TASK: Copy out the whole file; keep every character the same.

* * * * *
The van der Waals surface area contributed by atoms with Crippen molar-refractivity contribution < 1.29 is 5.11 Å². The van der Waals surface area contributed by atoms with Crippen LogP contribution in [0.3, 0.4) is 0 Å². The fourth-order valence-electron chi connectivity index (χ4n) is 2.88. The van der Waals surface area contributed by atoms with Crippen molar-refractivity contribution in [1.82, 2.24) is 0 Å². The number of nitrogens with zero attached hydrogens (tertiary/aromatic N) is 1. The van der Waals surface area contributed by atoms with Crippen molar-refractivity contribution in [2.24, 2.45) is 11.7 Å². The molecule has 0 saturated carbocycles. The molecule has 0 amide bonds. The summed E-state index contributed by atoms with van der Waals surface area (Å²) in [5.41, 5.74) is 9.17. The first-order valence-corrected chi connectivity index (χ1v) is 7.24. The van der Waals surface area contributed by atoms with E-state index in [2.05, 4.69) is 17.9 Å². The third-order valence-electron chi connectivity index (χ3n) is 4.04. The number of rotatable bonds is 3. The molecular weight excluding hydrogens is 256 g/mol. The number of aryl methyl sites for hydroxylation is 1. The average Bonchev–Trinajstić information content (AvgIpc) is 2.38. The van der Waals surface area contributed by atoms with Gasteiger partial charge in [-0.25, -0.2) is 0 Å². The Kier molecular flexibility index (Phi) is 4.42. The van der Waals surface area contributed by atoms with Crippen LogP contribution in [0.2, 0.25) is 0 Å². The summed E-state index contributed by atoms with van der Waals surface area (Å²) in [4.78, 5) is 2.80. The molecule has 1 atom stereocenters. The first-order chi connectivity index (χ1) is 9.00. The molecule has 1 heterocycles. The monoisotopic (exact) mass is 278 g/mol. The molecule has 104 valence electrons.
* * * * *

The van der Waals surface area contributed by atoms with Crippen molar-refractivity contribution < 1.29 is 5.11 Å². The van der Waals surface area contributed by atoms with Crippen LogP contribution in [0.3, 0.4) is 0 Å². The fourth-order valence-electron chi connectivity index (χ4n) is 2.88. The van der Waals surface area contributed by atoms with Crippen molar-refractivity contribution in [1.82, 2.24) is 0 Å². The number of nitrogens with zero attached hydrogens (tertiary/aromatic N) is 1. The van der Waals surface area contributed by atoms with Crippen molar-refractivity contribution in [2.24, 2.45) is 11.7 Å². The molecule has 0 saturated carbocycles. The molecule has 0 amide bonds. The summed E-state index contributed by atoms with van der Waals surface area (Å²) in [5.41, 5.74) is 9.17. The first-order valence-corrected chi connectivity index (χ1v) is 7.24. The van der Waals surface area contributed by atoms with E-state index in [2.05, 4.69) is 17.9 Å². The third-order valence-electron chi connectivity index (χ3n) is 4.04. The number of rotatable bonds is 3. The molecular weight excluding hydrogens is 256 g/mol. The number of aryl methyl sites for hydroxylation is 1. The average Bonchev–Trinajstić information content (AvgIpc) is 2.38. The van der Waals surface area contributed by atoms with Gasteiger partial charge in [-0.25, -0.2) is 0 Å². The Kier molecular flexibility index (Phi) is 4.42. The van der Waals surface area contributed by atoms with Crippen LogP contribution in [0.2, 0.25) is 0 Å². The summed E-state index contributed by atoms with van der Waals surface area (Å²) in [4.78, 5) is 2.80. The molecule has 1 atom stereocenters. The first-order chi connectivity index (χ1) is 9.00. The molecule has 1 heterocycles. The monoisotopic (exact) mass is 278 g/mol. The molecule has 104 valence electrons.